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What is Indulgence?

By Fr. Hien Nguyen

For the next several weeks there will be information regarding the meaning of Halloween, Holy Souls, Triduum, Indulgences, Funerals and Scattering.


If you were to fall and tear a ligament or tendon in your knee, your body would not be able to heal itself; you may need a surgeon to fix it, and even then you would need physiotherapy in the months that followed because the knee would be weak and prone to future injury. In a similar way, every time we fall spiritually (every time we sin) there is also a spiritual consequence – damage to the soul that leaves the soul weak in this area and prone to future sinning – damage that needs to be healed. This is because every sin, even little ones, and even ones that have been forgiven through confession, indicate an unhealthy attachment to something other than God, and this must be purified either here on earth, or after death in the state called Purgatory. The Church recognizes our need in this area, and so lovingly offers us pathways to speedily purify that spiritual consequence here on earth, called indulgences. We can obtain an indulgence for ourselves, or on behalf of the souls in Purgatory (which is made possible through the communion of saints). During the season of Holy Souls, we can obtain a full indulgence (a.k.a., a plenary indulgence) on behalf of a soul in Purgatory, by devoutly visiting a cemetery during November 1st – 8th (it is a partial indulgence during other days of the year) to pray for the dead. In order to access this indulgence on behalf of a soul in Purgatory, your own soul must be adequately prepared by receiving the sacraments of Confession and Holy Communion (within several days of visiting the cemetery), and by spending a little time praying for the intentions of the Pope (one Our Father and Hail Mary is a good minimum), which expresses our unity with the Church. We can give no greater gift to a loved one who has passed away!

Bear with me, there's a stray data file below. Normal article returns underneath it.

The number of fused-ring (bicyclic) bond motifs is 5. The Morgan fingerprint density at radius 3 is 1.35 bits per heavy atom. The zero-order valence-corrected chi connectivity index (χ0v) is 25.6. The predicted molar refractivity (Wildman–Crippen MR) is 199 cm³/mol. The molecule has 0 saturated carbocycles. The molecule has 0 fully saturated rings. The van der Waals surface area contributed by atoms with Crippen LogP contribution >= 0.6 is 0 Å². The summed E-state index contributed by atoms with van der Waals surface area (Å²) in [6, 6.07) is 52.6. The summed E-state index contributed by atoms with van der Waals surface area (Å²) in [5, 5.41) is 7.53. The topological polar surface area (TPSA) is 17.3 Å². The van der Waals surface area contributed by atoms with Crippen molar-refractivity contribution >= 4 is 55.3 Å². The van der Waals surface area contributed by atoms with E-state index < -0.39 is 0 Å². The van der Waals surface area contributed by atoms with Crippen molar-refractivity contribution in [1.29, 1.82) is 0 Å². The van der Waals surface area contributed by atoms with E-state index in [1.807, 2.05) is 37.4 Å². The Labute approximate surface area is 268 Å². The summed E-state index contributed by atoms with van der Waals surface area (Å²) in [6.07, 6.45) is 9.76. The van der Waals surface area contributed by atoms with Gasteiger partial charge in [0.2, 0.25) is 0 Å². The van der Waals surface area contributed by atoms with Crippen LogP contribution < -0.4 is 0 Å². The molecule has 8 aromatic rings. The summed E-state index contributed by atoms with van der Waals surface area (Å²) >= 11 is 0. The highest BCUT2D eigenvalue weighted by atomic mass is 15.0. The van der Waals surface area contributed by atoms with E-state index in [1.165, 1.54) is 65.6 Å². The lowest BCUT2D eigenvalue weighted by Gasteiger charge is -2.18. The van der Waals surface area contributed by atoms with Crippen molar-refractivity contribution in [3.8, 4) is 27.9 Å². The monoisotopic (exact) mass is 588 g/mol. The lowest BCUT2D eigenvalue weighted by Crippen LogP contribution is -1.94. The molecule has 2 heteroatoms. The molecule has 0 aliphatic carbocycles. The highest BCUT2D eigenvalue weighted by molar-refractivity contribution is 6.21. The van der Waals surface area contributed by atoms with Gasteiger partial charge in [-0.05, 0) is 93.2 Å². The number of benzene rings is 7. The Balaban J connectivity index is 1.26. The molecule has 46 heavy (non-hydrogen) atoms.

Even though it may look classy or romantic in the movies, cremated remains should never be scattered. Cremains, though in ash form, are still what remain of the body, and we should no more scatter them than we would scatter body parts about. Placed in a worthy container, they should be buried in a grave or inurned in a columbarium niche, preferably in a Catholic cemetery (which is sacred ground that has been consecrated by a bishop). This Catholic practice expresses reverence and respect for the dignity of the human body as a member of Christ. Furthermore, the very act of visiting a site and seeing the deceased’s name (not possible if someone’s remains have been scattered), provides comfort and closure not only to family and friends, but for everyone whose lives were touched by the deceased. It is also for generations that follow who will want to connect with their heritage.